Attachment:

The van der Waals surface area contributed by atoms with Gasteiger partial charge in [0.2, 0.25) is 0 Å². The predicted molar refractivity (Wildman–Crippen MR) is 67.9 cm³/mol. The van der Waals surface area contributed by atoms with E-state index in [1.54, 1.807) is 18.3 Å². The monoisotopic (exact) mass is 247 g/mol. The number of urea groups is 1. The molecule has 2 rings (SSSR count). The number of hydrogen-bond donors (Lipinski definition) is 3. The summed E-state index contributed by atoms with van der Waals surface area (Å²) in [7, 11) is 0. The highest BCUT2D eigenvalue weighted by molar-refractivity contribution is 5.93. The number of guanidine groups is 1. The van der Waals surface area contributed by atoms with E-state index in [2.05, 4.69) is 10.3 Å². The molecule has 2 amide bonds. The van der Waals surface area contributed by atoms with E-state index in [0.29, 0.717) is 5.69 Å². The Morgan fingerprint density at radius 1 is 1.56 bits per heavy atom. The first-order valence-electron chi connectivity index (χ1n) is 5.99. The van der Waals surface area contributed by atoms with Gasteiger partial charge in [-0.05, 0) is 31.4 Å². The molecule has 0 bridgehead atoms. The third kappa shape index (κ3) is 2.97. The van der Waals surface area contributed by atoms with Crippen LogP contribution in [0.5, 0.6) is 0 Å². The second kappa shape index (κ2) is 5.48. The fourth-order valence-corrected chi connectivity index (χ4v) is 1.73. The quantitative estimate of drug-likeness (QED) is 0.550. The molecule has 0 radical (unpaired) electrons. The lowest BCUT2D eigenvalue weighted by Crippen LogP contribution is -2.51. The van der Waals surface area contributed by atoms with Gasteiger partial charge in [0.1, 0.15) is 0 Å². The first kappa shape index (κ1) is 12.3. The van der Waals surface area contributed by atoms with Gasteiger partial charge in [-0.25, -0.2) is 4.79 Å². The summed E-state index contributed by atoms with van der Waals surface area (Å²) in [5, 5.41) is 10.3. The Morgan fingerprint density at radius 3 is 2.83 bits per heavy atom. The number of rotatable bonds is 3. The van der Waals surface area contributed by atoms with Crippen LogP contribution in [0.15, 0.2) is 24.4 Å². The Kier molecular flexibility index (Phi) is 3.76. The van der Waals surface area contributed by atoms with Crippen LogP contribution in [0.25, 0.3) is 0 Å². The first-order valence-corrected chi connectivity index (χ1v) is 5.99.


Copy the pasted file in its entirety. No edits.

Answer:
The van der Waals surface area contributed by atoms with Gasteiger partial charge in [0.2, 0.25) is 0 Å². The predicted molar refractivity (Wildman–Crippen MR) is 67.9 cm³/mol. The van der Waals surface area contributed by atoms with E-state index in [1.54, 1.807) is 18.3 Å². The monoisotopic (exact) mass is 247 g/mol. The number of urea groups is 1. The molecule has 2 rings (SSSR count). The number of hydrogen-bond donors (Lipinski definition) is 3. The summed E-state index contributed by atoms with van der Waals surface area (Å²) in [7, 11) is 0. The highest BCUT2D eigenvalue weighted by molar-refractivity contribution is 5.93. The number of guanidine groups is 1. The van der Waals surface area contributed by atoms with E-state index in [2.05, 4.69) is 10.3 Å². The molecule has 2 amide bonds. The van der Waals surface area contributed by atoms with E-state index in [0.29, 0.717) is 5.69 Å². The Morgan fingerprint density at radius 1 is 1.56 bits per heavy atom. The first-order valence-electron chi connectivity index (χ1n) is 5.99. The van der Waals surface area contributed by atoms with Gasteiger partial charge in [-0.05, 0) is 31.4 Å². The molecule has 0 bridgehead atoms. The third kappa shape index (κ3) is 2.97. The van der Waals surface area contributed by atoms with Crippen LogP contribution in [0.5, 0.6) is 0 Å². The second kappa shape index (κ2) is 5.48. The fourth-order valence-corrected chi connectivity index (χ4v) is 1.73. The quantitative estimate of drug-likeness (QED) is 0.550. The molecule has 0 radical (unpaired) electrons. The lowest BCUT2D eigenvalue weighted by Crippen LogP contribution is -2.51. The van der Waals surface area contributed by atoms with Gasteiger partial charge in [0.1, 0.15) is 0 Å². The first kappa shape index (κ1) is 12.3. The van der Waals surface area contributed by atoms with Gasteiger partial charge in [-0.25, -0.2) is 4.79 Å². The summed E-state index contributed by atoms with van der Waals surface area (Å²) in [5, 5.41) is 10.3. The Morgan fingerprint density at radius 3 is 2.83 bits per heavy atom. The number of rotatable bonds is 3. The van der Waals surface area contributed by atoms with Crippen LogP contribution in [0.15, 0.2) is 24.4 Å². The Kier molecular flexibility index (Phi) is 3.76. The van der Waals surface area contributed by atoms with Crippen LogP contribution in [0.25, 0.3) is 0 Å². The first-order valence-corrected chi connectivity index (χ1v) is 5.99.